And to make room for those tax cuts, spending to help states starved for revenue was slashed in half, while money for modernizing schools was eliminated. House Democrat Peter DeFazio of Oregon says those cuts make it much harder to reconcile the two chambers' stimulus bills.

Representative PETER DEFAZIO (Democrat, Oregon): It won't be settled easily if the Senate insists on the changes they've made. I mean, drastic cuts to education, school construction. I mean, their version of the bill has a lot fewer jobs and jobs potential than does ours. So if they're willing to move back in our direction, which I think would be reasonable and I believe the president would support, then sure, it'll go easily.

WELNA: That's very easy to say, says Democratic Senator Ben Nelson of Nebraska, if you ignore the need for compromise. Nelson helped craft the deal that secured the three Republican votes that ensured the measure's passage in the Senate.

Senator BEN NELSON (Democrat, Nebraska): If they can come over here and find three other Republicans and do the vote counting, they can probably put anything in it that they like.

WELNA: One of those three Republican senators who voted for the stimulus yesterday was Maine's Susan Collins. She made clear she intends to hold the line on the size of whatever bill the two chambers come up with.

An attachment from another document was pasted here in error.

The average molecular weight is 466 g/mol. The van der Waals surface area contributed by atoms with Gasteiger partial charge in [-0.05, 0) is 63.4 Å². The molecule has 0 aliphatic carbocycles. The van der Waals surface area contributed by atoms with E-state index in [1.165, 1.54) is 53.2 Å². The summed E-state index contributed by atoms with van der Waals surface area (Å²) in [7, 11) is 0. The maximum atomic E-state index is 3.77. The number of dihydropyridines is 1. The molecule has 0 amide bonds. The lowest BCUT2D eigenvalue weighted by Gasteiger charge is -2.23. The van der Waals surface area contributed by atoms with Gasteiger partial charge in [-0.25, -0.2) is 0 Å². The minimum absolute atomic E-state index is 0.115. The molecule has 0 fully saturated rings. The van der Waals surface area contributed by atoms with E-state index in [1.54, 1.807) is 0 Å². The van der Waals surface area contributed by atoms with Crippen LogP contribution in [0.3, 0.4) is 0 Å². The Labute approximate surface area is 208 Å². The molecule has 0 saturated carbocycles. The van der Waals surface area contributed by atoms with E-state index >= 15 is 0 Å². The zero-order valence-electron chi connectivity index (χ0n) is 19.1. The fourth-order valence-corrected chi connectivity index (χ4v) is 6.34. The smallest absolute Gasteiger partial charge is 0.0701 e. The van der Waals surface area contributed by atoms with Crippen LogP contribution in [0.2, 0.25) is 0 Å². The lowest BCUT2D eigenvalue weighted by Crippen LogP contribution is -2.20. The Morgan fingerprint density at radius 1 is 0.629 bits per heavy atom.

Senator SUSAN COLLINS (Republican, Maine): I'm not saying what's in, what's out. I'm just saying that the bottom line must be under 800 billion.

WELNA: Maine's other GOP senator, Olympia Snowe, also voted for the stimulus.

Senator OLYMPIA SNOWE (Republican, Maine): Suffice it to say is, certainly the final package should be consistent with the contours of the Senate-passed package.

WELNA: Yesterday the two Maine senators joined Pennsylvania's Arlen Specter, the other Republican who voted for the Senate stimulus, for a meeting in Majority Leader Reid's office with three senior White House officials. Max Baucus, the chairman of the Senate Finance Committee, was with those Republicans at the meeting.

Senator MAX BAUCUS (Democrat, Montana): They were there in the room so they're just basically reinforcing their views. But you know, I'm willing to talk and see if there's a way to accommodate the majority party as well as the White House. We're just talking.

WELNA: Majority Leader Reid says he hopes most of the differences between the Senate and the House can be worked out by later today, but he would not say when Congress will send the stimulus package to President Obama.

Senator HARRY REID (Democrat, Nevada): I have no deadlines. The only deadline I have is we're going to complete this legislation before we have our recess.

WELNA: And if they don't, Reid says there will be no recess, which is due to start Monday.

David Welna, NPR News, the Capitol.

Copyright © 2009 NPR. All rights reserved. Visit our website terms of use and permissions pages at www.npr.org for further information.

NPR transcripts are created on a rush deadline by Verb8tm, Inc., an NPR contractor, and produced using a proprietary transcription process developed with NPR. This text may not be in its final form and may be updated or revised in the future. Accuracy and availability may vary. The authoritative record of NPR’s programming is the audio record.